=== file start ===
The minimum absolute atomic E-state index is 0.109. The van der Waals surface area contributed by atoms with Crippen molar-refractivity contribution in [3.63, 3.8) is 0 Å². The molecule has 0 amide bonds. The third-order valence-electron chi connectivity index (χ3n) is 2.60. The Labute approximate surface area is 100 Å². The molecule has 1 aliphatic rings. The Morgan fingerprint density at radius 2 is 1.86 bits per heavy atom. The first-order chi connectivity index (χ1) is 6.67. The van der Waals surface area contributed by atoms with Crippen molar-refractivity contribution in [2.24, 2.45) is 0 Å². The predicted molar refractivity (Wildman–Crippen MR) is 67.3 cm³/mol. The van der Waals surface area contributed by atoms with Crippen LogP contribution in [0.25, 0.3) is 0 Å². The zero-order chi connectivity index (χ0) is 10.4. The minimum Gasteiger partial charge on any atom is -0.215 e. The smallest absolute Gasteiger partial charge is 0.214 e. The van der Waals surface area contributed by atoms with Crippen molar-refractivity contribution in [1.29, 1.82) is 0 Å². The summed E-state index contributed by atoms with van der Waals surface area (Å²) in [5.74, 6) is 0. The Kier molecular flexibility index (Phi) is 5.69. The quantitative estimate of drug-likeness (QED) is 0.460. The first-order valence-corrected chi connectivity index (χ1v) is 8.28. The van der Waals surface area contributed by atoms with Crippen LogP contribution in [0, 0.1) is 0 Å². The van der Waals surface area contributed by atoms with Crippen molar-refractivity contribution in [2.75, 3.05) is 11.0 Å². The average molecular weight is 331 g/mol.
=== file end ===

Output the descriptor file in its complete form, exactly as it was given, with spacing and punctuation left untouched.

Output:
The minimum absolute atomic E-state index is 0.109. The van der Waals surface area contributed by atoms with Crippen molar-refractivity contribution in [3.63, 3.8) is 0 Å². The molecule has 0 amide bonds. The third-order valence-electron chi connectivity index (χ3n) is 2.60. The Labute approximate surface area is 100 Å². The molecule has 1 aliphatic rings. The Morgan fingerprint density at radius 2 is 1.86 bits per heavy atom. The first-order chi connectivity index (χ1) is 6.67. The van der Waals surface area contributed by atoms with Crippen molar-refractivity contribution in [2.24, 2.45) is 0 Å². The predicted molar refractivity (Wildman–Crippen MR) is 67.3 cm³/mol. The van der Waals surface area contributed by atoms with Crippen LogP contribution in [0.25, 0.3) is 0 Å². The zero-order chi connectivity index (χ0) is 10.4. The minimum Gasteiger partial charge on any atom is -0.215 e. The smallest absolute Gasteiger partial charge is 0.214 e. The van der Waals surface area contributed by atoms with Crippen molar-refractivity contribution in [1.29, 1.82) is 0 Å². The summed E-state index contributed by atoms with van der Waals surface area (Å²) in [5.74, 6) is 0. The Kier molecular flexibility index (Phi) is 5.69. The quantitative estimate of drug-likeness (QED) is 0.460. The first-order valence-corrected chi connectivity index (χ1v) is 8.28. The van der Waals surface area contributed by atoms with Crippen LogP contribution in [0, 0.1) is 0 Å². The van der Waals surface area contributed by atoms with Crippen molar-refractivity contribution in [2.75, 3.05) is 11.0 Å². The average molecular weight is 331 g/mol.